Glenn Hilton, Jr. Memorial Park
2000 6th Street NW, Hickory
Five picnic shelters with tables and grills; two playgrounds; restrooms; gazebo; nature board walk, lighted and paved walking trail; fitness and nature trail; memorial garden; 18-hole disc golf course; canoe launch; and horseshoe pits.

Henry Fork River Regional Recreational Park
5655 Sweet Bay Lane, Hickory
Picnic shelter with tables and grills; seven soccer fields; Alpine Tower ropes course; two playgrounds; restrooms; paved walking trail; and canoe launch.

The Ivey Arboretum in Carolina Park
NC Highway 127 N, Hickory
A collection of over 400 labeled species of native and rare trees and shrubs within a three-acre park. Self-guided and guided tours available.

J.E. Broyhill Park
509 Ridge Street, Lenoir
828-757-2187 or 828-757-2165
The city of Lenoir operates this park located downtown on Ridge Street. It is the site of a nationally recognized outdoor sculpture competition sponsored each year by Caldwell Arts Council.

Jaycee Park
1515 12th Street Drive NW, Hickory
Features an outdoor basketball court, lighted softball field, playground equipment and restrooms.

Kiwanis Park
605 7th Avenue, Hickory
The park consists of 16 acres, which include a four field, youth baseball complex. All four fields are lighted for night play. Three of the fields have 200-foot fences with the fourth field having a 188-foot fence. All outfield fences are 10 feet high. Complex is equipped with concession stands, restrooms, and scorebooths.

Lake James State Park
2785 NC 126, Nebo
Hiking, swimming, boating, fishing and picnicking are all available at this 564-acre state park with five miles of shoreline on Lake James.

Matheson Park
Matheson Park Avenue, Taylorsville
A seven-acre family park with playground equipment, cookout facilities and sheltered eating areas, restrooms, volleyball area and a walking trail.

McGalliard Falls Park
This park offers a beautiful waterfall, Grist Mill, group picnic shelter and playground.

River Bend Park
6700 NC Highway 16 N, Conover
Designed to preserve the existing natural beauty of the area, the 475-acre scenic park features walking, horseback and riding trails, fishing, rafting, canoeing, wildlife observation decks and a 2-acre fenced dog park.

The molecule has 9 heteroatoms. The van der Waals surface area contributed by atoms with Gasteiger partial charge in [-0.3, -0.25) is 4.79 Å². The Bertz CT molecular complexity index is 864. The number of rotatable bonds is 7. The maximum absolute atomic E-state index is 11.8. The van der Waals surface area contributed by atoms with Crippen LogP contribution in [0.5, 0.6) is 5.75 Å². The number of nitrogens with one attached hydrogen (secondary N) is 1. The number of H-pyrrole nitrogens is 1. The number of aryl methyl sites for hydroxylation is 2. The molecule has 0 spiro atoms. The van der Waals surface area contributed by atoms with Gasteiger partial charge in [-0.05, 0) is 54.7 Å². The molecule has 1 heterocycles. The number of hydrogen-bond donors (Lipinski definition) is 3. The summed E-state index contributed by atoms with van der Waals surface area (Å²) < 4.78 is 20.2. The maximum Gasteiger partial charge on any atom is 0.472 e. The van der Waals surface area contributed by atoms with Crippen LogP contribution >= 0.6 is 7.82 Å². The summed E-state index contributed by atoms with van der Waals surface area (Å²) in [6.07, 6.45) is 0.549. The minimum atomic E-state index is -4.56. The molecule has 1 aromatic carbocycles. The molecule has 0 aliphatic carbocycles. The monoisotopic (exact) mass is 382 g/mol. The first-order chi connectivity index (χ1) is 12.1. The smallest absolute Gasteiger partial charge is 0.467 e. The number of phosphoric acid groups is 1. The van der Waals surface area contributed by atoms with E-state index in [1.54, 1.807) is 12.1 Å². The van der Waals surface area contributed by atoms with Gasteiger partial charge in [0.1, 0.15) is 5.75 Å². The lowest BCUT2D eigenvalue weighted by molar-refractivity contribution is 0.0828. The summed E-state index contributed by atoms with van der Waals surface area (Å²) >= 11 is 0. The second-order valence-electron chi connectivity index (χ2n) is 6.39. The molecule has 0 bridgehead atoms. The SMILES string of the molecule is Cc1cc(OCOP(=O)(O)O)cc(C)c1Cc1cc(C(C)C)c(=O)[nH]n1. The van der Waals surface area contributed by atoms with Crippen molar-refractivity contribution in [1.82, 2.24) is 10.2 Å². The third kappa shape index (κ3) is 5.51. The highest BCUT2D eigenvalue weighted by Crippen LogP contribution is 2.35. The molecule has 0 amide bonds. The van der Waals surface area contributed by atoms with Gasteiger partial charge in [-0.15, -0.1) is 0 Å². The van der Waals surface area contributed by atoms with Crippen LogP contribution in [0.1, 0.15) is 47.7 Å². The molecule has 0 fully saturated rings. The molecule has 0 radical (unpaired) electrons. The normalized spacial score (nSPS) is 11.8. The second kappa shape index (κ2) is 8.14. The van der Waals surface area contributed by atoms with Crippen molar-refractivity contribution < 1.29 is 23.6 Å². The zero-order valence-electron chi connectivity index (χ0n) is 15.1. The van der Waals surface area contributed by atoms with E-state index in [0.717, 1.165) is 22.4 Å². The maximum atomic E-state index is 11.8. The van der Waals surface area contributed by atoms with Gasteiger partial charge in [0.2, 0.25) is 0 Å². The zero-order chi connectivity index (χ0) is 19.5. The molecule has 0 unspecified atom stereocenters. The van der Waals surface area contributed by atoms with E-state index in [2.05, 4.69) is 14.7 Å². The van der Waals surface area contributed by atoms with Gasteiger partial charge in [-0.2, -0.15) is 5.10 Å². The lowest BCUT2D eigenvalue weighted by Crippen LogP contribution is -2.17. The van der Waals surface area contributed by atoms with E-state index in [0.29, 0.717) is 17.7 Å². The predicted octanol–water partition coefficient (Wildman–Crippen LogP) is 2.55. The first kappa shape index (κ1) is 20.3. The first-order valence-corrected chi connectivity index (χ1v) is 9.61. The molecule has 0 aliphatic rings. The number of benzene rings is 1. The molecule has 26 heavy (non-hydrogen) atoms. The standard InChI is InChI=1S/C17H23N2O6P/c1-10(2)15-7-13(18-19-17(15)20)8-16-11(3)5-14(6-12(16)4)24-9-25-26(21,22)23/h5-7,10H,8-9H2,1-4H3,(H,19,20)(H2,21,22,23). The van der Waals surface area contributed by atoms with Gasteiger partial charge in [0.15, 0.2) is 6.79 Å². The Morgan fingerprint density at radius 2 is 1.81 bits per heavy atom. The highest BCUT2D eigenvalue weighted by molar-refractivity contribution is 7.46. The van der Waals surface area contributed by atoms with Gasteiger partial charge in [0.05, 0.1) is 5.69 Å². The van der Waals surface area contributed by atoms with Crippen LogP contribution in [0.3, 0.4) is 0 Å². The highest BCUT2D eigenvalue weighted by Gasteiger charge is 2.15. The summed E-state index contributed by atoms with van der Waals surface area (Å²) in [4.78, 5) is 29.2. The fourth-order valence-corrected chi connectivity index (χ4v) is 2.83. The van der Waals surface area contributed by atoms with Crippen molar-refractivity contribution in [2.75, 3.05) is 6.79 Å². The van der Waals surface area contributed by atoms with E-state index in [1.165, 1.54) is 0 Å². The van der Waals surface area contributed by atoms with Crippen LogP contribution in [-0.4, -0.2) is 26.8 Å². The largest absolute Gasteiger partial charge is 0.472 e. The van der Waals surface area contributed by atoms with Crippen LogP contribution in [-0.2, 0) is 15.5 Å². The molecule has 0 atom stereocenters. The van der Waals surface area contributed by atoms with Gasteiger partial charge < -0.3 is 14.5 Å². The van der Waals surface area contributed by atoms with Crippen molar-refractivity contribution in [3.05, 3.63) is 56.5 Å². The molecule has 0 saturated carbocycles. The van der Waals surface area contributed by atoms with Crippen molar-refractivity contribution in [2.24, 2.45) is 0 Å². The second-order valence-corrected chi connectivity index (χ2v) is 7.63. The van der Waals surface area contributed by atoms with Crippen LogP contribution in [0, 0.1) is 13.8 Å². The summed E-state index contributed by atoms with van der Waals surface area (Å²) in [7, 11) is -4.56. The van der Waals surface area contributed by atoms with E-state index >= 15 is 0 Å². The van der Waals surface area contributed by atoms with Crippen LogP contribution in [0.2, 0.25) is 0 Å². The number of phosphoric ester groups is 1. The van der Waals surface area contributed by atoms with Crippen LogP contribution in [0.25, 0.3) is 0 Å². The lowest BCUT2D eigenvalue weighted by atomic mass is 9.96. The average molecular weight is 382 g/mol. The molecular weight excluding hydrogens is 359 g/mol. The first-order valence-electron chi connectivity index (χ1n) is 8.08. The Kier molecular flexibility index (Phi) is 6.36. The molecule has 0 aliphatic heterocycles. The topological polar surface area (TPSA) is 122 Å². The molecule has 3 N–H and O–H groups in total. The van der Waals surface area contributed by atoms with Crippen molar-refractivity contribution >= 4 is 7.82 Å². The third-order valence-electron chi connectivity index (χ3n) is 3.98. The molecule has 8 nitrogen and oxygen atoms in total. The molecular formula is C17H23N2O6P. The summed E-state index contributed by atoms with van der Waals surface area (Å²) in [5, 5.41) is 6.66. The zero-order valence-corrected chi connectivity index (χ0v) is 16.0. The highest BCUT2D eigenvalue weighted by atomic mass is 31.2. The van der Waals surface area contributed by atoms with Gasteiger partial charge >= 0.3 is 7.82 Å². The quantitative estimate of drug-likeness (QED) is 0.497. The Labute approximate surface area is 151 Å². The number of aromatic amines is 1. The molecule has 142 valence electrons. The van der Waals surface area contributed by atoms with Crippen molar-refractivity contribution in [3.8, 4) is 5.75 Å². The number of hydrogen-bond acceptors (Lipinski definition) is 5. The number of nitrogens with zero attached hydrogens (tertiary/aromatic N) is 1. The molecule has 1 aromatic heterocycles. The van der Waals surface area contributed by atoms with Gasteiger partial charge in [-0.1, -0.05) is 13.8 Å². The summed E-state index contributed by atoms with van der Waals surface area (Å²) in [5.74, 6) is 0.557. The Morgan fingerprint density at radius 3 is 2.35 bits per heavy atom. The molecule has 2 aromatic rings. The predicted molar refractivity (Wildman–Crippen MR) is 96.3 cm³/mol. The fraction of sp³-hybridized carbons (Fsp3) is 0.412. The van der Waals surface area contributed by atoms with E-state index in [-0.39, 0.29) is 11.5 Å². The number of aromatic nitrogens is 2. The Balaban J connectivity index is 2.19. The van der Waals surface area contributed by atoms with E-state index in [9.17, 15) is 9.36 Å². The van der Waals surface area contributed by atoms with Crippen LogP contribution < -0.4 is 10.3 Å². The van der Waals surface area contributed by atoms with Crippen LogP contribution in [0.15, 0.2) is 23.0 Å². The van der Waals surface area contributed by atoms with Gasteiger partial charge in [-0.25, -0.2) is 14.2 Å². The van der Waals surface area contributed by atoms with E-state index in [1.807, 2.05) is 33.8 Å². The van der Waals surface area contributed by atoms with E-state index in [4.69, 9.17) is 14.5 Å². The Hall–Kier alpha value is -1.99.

South Mountain State Park
Morganton State Route 1904, Connelly Springs
The park’s 100,000 acres offer hiking, horseback and bike riding along its mountain trails. It also offers numerous waterfalls and cascades, as well as camping, picnic areas and fishing.

Southside Park
South on US Highway 321, Newton
A 27-acre park featuring group picnic shelters, amphitheater, concession and restroom facilities, playground area, informal ballfield, sand volleyball court, horseshoe pits and open area for activities.

Stanford Park
1451 8th Street Drive NE, Hickory
The park consists of 25 acres with a three-field adult softball complex. All three fields are lighted for night play. Two of the fields have 285-foot fences with the third field having a 300-foot fence. All outfield fences are 10 feet high. Complex is equipped with concession stands, restrooms and score booths.

T.H. Broyhill Walking Park
945 SW Lakewood Circle, Lenoir
Features a paved loop surrounding a pond complete with waterfowl and plant life, as well as a botanical garden and the Joe T. Ingram Nature Sanctuary.

Tuttle State Park
3420 Playmore Beach Road, Lenoir

The forest/park features “talking trees”, hiking trails, picnic and camping area and an amphitheater.

Upper Catawba River
Canoe Trail
Trail starts at the Linville Access at Lake James and continues to Lookout Shoals Access near Lookout Shoals Dam.

Wilson Creek, National Wild and Scenic River
7805 Brown Mountain Beach Road, Collettsville
One of Caldwell County’s most scenic wilderness areas with fast moving mountain streams originating at the base of Grandfather Mountain. Swimming, canoeing, fishing, camping and hiking are available.

Winkler Park
2500 Clement Boulevard, Hickory
Picnic shelter with tables and grill, playground equipment, restroom, walking, fitness and nature trail and horseshoe pits.